Lakers’ Jeremy Lin gets overshadowed in Jordan Clarkson’s rise
Jeremy Lin won’t say it directly, and neither will the Lakers, but the next 5 1/2 weeks seem like the final ones they’ll be together.
The point guard writing is on the Lakers’ wall, and Jordan Clarkson is holding the piece of chalk.
Lin wants a larger role than he has now, nothing he’ll admit publicly, and he’s been playing well enough to earn a solid chance with another team.
Friday was his first step backward in quite a while, a four-point, three-assist clunker against Memphis and an exception to the previous seven games in which he averaged 17.1 points and six assists.
Unfortunately for Lin, Clarkson’s rise has overshadowed him and the rookie is on the books for a relatively low $845,059 next season, making the Lakers unsure they want to spend big money on a free-agent point guard this summer.
That can still change, especially if they hear a fair offer for a top-tier point guard from an agent they can’t refuse, but the market has slimmed down with Goran Dragic possibly finding a new long-term home in Miami and Rajon Rondo stumbling a bit in Dallas.
What probably won’t change is Lin on the way out, looking for a new start with someone else.
“I’m not going to answer any of those free agency questions until after the season. I’ll discuss that later,” Lin said diplomatically after totaling three blocked shots and two steals against Memphis, part of an improved defensive effort for the 26-year-old.
He isn’t bitter. He’s been very supportive of Clarkson, most recently after a 25-point, six-assist effort Friday by last year’s 46th overall draft pick.
“To do it against a great team defense like Memphis, that’s hard to do on their floor,” Lin said. “The kid has grown up and has a ton of potential. It’s impressive.”
In a league in which the average salary is about $5.5 million, Lin will take a pay cut from the $14.9 million he makes this season. He has been in and out of the starting lineup many times, never quite feeling the warmth of Coach Byron Scott’s approval.
Then again, Scott was fairly complimentary of Lin before the Lakers’ 97-90 loss to Memphis.
“I think the last five, six games, Jeremy’s played extremely well at both ends of the floor,” Scott said, later adding Lin’s comfort level has risen. “He’s not thinking so much out there. That’s the biggest thing that we talked about months ago, was quit thinking so much and just play and react to the situation.”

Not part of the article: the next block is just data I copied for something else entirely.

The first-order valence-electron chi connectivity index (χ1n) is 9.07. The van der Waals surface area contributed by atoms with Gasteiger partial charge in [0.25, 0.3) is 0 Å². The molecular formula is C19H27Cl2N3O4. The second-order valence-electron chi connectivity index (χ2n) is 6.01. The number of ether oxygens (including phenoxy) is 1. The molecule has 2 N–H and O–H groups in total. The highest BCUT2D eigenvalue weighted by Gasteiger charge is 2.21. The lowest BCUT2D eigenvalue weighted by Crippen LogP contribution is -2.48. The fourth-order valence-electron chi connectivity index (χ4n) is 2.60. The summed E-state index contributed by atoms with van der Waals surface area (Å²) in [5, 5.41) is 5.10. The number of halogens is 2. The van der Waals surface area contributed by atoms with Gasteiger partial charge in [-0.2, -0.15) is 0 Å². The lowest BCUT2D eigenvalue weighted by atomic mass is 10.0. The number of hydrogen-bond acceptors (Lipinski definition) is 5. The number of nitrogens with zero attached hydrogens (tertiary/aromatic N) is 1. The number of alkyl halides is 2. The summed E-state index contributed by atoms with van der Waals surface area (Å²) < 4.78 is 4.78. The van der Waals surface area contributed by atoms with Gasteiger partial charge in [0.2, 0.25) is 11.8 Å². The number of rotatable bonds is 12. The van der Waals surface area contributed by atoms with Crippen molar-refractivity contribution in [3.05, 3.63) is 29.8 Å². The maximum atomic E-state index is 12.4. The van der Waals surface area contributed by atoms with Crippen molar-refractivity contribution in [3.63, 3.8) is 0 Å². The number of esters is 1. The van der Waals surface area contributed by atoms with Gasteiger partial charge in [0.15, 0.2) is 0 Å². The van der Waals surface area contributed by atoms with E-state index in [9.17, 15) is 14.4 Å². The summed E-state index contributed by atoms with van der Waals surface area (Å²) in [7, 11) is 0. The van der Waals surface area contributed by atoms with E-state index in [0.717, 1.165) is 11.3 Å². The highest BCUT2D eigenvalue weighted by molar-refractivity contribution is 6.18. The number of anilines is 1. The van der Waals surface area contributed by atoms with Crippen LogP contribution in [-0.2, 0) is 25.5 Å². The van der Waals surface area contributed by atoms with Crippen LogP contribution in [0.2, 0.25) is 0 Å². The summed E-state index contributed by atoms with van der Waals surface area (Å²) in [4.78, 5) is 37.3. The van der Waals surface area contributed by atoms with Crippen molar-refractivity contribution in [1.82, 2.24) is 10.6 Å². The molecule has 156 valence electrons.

Scott revealed he asked Lin to cut back on calling pick-and-roll plays.
“I just didn’t like the fact that you use it right when you come in the game. I wanted to move the ball first — let’s see how they play certain things first,” Scott said. “Let’s see how they guard pick-and-rolls when we get movement.”
Lin has adjusted appropriately, earning rare praise from his coach.
“He’s doing a much better job of running the offense,” Scott said.
Tough week for the Lakers, but a great week for their fans ... at least those who have divested themselves of the 2014-15 version. After a scary three-game winning streak, the Lakers went 0-4 this past week to safely maintain the NBA’s fourth-worst record. Big contest this week, though: New York on Thursday at Staples Center. May the worst team lose.
Below are standings of the five worst teams and their odds to land the No. 1 overall pick after the May 19 draft lottery.
1. New York (12-49, 25%)
2. Philadelphia (14-49, 19.9%)
3. Minnesota (14-47, 15.6%)
4. Lakers (16-45, 10.4%)
5. Orlando (20-43, 10.3%)
LAKERS VS. DALLAS
When: 6:30 p.m. PDT Sunday.
Where: Staples Center.
On the air: TV: TWC SportsNet, TWC Deportes; Radio: 710, 1330.
Records: Lakers 16-45; Mavericks 40-24.
Record vs. Mavericks: 0-2.
Update: Dallas is only 5-5 over its last 10 games, fighting off injuries (Chandler Parsons, sprained ankle) and still trying to figure out how to blend Monta Ellis and Rajon Rondo in the same backcourt. The Lakers got clubbed at home by the Mavericks in November, 140-106, but played much better at Dallas a month later in a 102-98 loss.
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